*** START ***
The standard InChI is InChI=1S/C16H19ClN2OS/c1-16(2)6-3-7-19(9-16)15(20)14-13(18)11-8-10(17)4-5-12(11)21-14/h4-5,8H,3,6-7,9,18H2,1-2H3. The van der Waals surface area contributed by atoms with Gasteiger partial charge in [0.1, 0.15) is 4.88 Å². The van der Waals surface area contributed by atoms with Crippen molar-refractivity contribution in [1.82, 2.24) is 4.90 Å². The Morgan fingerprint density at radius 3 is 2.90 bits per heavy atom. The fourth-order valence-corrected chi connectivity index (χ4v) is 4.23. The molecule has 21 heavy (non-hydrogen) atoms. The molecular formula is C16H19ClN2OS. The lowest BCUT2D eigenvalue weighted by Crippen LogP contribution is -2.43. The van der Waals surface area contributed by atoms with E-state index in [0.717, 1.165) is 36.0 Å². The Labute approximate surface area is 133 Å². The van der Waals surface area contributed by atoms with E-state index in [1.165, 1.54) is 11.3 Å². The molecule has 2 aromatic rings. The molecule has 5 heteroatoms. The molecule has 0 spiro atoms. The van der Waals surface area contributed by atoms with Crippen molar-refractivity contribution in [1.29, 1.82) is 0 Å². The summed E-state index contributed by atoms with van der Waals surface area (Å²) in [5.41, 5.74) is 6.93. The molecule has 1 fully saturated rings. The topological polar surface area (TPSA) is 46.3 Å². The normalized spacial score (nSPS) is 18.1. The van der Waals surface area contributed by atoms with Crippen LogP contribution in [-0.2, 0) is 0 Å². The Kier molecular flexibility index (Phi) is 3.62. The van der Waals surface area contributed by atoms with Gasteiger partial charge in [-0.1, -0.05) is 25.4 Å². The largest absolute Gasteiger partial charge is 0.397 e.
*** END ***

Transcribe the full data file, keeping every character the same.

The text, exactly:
The standard InChI is InChI=1S/C16H19ClN2OS/c1-16(2)6-3-7-19(9-16)15(20)14-13(18)11-8-10(17)4-5-12(11)21-14/h4-5,8H,3,6-7,9,18H2,1-2H3. The van der Waals surface area contributed by atoms with Gasteiger partial charge in [0.1, 0.15) is 4.88 Å². The van der Waals surface area contributed by atoms with Crippen molar-refractivity contribution in [1.82, 2.24) is 4.90 Å². The Morgan fingerprint density at radius 3 is 2.90 bits per heavy atom. The fourth-order valence-corrected chi connectivity index (χ4v) is 4.23. The molecule has 21 heavy (non-hydrogen) atoms. The molecular formula is C16H19ClN2OS. The lowest BCUT2D eigenvalue weighted by Crippen LogP contribution is -2.43. The van der Waals surface area contributed by atoms with E-state index in [0.717, 1.165) is 36.0 Å². The Labute approximate surface area is 133 Å². The van der Waals surface area contributed by atoms with E-state index in [1.165, 1.54) is 11.3 Å². The molecule has 2 aromatic rings. The molecule has 5 heteroatoms. The molecule has 0 spiro atoms. The van der Waals surface area contributed by atoms with Crippen molar-refractivity contribution in [1.29, 1.82) is 0 Å². The summed E-state index contributed by atoms with van der Waals surface area (Å²) in [5.41, 5.74) is 6.93. The molecule has 1 fully saturated rings. The topological polar surface area (TPSA) is 46.3 Å². The normalized spacial score (nSPS) is 18.1. The van der Waals surface area contributed by atoms with Crippen LogP contribution in [-0.2, 0) is 0 Å². The Kier molecular flexibility index (Phi) is 3.62. The van der Waals surface area contributed by atoms with Gasteiger partial charge in [-0.1, -0.05) is 25.4 Å². The largest absolute Gasteiger partial charge is 0.397 e.